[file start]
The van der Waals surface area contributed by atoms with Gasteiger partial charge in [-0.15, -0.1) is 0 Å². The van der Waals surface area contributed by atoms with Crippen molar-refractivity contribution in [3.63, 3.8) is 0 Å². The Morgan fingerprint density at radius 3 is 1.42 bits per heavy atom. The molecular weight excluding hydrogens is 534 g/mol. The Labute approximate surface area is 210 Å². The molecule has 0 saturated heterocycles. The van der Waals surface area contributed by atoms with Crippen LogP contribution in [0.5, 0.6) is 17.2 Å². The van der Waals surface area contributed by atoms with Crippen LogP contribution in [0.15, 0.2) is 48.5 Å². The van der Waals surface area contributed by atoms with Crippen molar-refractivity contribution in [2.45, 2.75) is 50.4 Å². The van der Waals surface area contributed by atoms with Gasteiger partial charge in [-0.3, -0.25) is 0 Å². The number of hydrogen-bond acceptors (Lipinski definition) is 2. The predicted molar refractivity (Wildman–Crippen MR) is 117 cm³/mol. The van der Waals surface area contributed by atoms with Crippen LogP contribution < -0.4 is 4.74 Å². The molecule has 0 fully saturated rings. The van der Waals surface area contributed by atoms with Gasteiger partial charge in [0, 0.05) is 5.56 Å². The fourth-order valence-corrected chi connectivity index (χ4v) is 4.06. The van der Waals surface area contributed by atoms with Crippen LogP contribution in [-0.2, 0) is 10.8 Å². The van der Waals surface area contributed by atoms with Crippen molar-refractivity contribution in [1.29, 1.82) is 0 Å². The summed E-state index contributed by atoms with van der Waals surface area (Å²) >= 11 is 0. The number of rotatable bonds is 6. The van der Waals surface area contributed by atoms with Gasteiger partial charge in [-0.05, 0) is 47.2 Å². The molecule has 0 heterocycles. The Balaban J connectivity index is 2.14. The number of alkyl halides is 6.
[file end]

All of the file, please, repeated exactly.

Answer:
The van der Waals surface area contributed by atoms with Gasteiger partial charge in [-0.15, -0.1) is 0 Å². The van der Waals surface area contributed by atoms with Crippen molar-refractivity contribution in [3.63, 3.8) is 0 Å². The Morgan fingerprint density at radius 3 is 1.42 bits per heavy atom. The molecular weight excluding hydrogens is 534 g/mol. The Labute approximate surface area is 210 Å². The molecule has 0 saturated heterocycles. The van der Waals surface area contributed by atoms with Crippen LogP contribution in [0.5, 0.6) is 17.2 Å². The van der Waals surface area contributed by atoms with Crippen LogP contribution in [0.15, 0.2) is 48.5 Å². The van der Waals surface area contributed by atoms with Crippen molar-refractivity contribution in [2.45, 2.75) is 50.4 Å². The van der Waals surface area contributed by atoms with Gasteiger partial charge in [-0.3, -0.25) is 0 Å². The number of hydrogen-bond acceptors (Lipinski definition) is 2. The predicted molar refractivity (Wildman–Crippen MR) is 117 cm³/mol. The van der Waals surface area contributed by atoms with Crippen LogP contribution < -0.4 is 4.74 Å². The molecule has 0 fully saturated rings. The van der Waals surface area contributed by atoms with Gasteiger partial charge in [0, 0.05) is 5.56 Å². The fourth-order valence-corrected chi connectivity index (χ4v) is 4.06. The van der Waals surface area contributed by atoms with Crippen LogP contribution in [-0.2, 0) is 10.8 Å². The van der Waals surface area contributed by atoms with Crippen molar-refractivity contribution in [1.29, 1.82) is 0 Å². The summed E-state index contributed by atoms with van der Waals surface area (Å²) >= 11 is 0. The number of rotatable bonds is 6. The van der Waals surface area contributed by atoms with Gasteiger partial charge in [-0.05, 0) is 47.2 Å². The molecule has 0 heterocycles. The Balaban J connectivity index is 2.14. The number of alkyl halides is 6.